Monsters in OSH do not require stats. There are 4 types. Maybe some have a +1 or a +2 attack bonus or some kind of special ability. Monster Laws and minimal bonuses that is all that is needed. So combat will not require constantly referencing a monster manual of any kind.
I will adapt the general FU dice result idea for ability checks as well but with a d12(OSH uses a d12 for ability checks). For combat two d10's(again this is what OSH uses).
Modifiers would be added to the role if appropriat. The "GM" or opposition in solo terms would role another d12(again OSH rules). That dice would have bonuses based on difficulty.
the results would be interpreted like this maybe:
Yes and - +6 and above over the "GM" role
yes - +3, +4, +5 over the role
Yes, but - +1
and the no's are a negative reverse of this.
I will test this to get a good balance with it and update.
Most tests are a standard 50/50 and would not have bonuses added by the GM role so you don't have to figure that out and be tempted to "cheat". A bonus should only be added for the "GM" role if it obviously should. When in doubt, don't. In fact that seems to be the suggestion in the OSH rulebook if I recall. Makes things pretty random but exciting and creates many twists.
Combat. same idea. If there is a monster attack modifier than that is applied.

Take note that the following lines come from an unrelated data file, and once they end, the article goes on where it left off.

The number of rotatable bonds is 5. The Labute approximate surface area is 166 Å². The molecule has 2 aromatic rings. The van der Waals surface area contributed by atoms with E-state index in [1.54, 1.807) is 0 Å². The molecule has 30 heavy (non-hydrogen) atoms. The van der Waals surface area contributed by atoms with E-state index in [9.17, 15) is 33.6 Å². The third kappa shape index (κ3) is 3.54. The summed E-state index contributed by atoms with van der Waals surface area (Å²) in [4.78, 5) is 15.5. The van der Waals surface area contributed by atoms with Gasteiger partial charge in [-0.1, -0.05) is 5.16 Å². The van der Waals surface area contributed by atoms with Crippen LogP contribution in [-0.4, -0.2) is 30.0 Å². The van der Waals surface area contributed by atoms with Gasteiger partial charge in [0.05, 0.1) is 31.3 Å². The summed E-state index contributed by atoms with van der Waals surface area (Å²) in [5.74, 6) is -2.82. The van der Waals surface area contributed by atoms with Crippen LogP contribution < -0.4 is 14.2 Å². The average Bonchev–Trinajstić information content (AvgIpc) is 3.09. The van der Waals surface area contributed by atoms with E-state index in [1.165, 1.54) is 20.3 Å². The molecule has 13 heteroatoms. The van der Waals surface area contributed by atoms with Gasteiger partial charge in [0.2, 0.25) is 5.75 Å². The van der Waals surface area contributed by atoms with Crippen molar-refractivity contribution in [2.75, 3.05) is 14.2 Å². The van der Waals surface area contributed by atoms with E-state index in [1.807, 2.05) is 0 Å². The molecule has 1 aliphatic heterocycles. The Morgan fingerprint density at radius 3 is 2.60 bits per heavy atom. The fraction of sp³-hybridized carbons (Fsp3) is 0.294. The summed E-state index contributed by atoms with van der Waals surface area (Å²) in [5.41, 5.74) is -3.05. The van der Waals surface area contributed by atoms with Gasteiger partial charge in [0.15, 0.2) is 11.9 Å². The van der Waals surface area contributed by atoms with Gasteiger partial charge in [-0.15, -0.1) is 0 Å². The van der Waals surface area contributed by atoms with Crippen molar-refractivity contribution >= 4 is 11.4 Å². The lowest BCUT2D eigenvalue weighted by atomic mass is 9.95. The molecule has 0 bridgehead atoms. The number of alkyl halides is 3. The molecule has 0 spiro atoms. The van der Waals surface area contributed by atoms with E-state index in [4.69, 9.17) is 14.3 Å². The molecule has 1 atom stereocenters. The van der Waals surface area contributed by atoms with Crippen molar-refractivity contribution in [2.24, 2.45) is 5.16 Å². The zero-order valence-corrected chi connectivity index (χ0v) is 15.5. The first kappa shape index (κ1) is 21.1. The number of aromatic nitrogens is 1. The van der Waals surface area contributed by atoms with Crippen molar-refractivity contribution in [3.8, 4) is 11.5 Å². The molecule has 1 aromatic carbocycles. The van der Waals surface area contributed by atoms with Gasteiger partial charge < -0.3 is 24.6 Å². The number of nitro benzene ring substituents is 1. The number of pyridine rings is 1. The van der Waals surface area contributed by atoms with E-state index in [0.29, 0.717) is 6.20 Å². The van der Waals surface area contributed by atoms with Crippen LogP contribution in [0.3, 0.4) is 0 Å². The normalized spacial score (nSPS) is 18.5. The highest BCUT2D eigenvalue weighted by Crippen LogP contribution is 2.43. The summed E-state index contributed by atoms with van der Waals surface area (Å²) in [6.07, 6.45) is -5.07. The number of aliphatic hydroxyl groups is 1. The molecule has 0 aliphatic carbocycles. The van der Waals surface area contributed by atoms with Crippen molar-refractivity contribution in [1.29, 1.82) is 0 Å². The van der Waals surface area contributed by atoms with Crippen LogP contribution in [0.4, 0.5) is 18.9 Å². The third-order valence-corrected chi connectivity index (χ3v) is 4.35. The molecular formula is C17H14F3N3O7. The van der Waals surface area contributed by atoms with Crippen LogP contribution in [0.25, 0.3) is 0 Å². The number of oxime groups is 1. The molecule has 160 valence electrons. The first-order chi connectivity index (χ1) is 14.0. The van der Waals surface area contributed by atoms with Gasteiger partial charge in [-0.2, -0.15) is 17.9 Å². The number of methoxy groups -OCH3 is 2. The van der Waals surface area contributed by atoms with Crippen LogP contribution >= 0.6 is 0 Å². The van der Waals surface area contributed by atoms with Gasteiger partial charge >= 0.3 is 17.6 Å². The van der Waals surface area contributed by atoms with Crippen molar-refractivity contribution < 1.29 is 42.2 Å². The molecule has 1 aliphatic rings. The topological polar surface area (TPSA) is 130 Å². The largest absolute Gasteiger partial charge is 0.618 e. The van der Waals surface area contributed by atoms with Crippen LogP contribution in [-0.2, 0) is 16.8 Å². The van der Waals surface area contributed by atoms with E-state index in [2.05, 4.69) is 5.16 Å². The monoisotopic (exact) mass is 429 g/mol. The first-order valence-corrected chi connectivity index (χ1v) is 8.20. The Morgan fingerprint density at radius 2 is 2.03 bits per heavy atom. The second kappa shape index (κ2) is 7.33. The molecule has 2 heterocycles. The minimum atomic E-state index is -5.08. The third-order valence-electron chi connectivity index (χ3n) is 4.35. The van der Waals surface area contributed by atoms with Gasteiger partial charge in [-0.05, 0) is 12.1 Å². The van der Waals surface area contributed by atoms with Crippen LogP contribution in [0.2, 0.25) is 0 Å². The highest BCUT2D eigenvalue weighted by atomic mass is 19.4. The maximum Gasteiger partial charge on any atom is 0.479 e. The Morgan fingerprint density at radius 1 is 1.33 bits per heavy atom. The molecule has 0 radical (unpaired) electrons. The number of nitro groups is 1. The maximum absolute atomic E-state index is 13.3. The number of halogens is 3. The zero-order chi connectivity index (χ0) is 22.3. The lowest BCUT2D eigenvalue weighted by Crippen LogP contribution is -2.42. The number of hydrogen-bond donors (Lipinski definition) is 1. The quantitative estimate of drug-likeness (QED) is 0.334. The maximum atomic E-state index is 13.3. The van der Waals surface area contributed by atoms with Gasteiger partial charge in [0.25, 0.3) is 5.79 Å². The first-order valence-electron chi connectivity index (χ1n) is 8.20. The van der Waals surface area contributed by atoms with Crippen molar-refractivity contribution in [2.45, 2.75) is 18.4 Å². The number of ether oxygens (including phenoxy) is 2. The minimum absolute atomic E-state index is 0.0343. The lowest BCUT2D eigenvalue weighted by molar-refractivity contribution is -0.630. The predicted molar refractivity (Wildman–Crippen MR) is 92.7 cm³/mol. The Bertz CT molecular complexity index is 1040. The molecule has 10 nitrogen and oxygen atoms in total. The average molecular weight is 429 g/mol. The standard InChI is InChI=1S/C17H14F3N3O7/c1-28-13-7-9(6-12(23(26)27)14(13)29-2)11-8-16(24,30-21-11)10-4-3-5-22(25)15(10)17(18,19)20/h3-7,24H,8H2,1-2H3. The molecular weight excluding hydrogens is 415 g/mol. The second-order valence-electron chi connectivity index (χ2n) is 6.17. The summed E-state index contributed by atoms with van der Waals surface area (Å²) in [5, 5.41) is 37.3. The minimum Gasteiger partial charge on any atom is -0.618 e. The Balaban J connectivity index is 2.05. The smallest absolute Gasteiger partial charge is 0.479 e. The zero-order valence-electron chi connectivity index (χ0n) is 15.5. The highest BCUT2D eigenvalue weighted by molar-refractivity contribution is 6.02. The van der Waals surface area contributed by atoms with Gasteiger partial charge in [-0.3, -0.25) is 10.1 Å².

Awesome points will be rewarded for a "yes and"(also in some other ways as well). Plus it gives a good chance to have describe actions like "I stab the goblin in the face with my knife and slice open his cheek! Blood flies everywhere!". Or "I leap over the chasm and land in a full body roll and then leap to my feet attacking the closest skeletons"
If you have questions or feedback, I'd appreciate it. Blogger is still being shitty (even though I have all comments enabled, it seems people are still having trouble leaving comments) so feel free to email me at:
solodungeoneer at gmail.com (don't want spam so no @ in my email address)
Saturday, April 21, 2012
Check out the combat tracker from Old School Hack that I'm using:
Love this thing. It keeps combat from being too tactical and drawn out but also gives a visual representation so its not all in your head. I find that handling monster AI is much easier too. You have 7 options in OSH for combat in turn order:
3. Focus or Impede (usually preparing to cast)
6. Push or Throw
7. Focused effects (basically casting a spell)
I've been messing around with giving Monster's basic AI for combat. They each have a law such as:
Brutal: Attack closest hero randomly (those in the attack hex or move towards those shooting or casting)
Pack: Every monster attacks attacking character (roll 1d6 to decide who if there is more than one PC)
I've been using the Monster AI tactics (or laws as it's called in the rule book) from the free to print board game Dungeon Plungin. It's worth a download to check out the monster laws.
I also am working on a very simple visual flow chart for monster decision. Almost dead - flee?(roll 1d6 yes/no). Shooters are getting there asses handed to them - do attackers rush to defend? etc
Occasionally a monster might act totally randomly as well (roll 1d6 - 1-2 attack, 3 defend, 4 flee, 5 push etc)
Also if anyone is having trouble posting comments let me know. Email me at the address listed in my profile and let me know - that would be appreciated.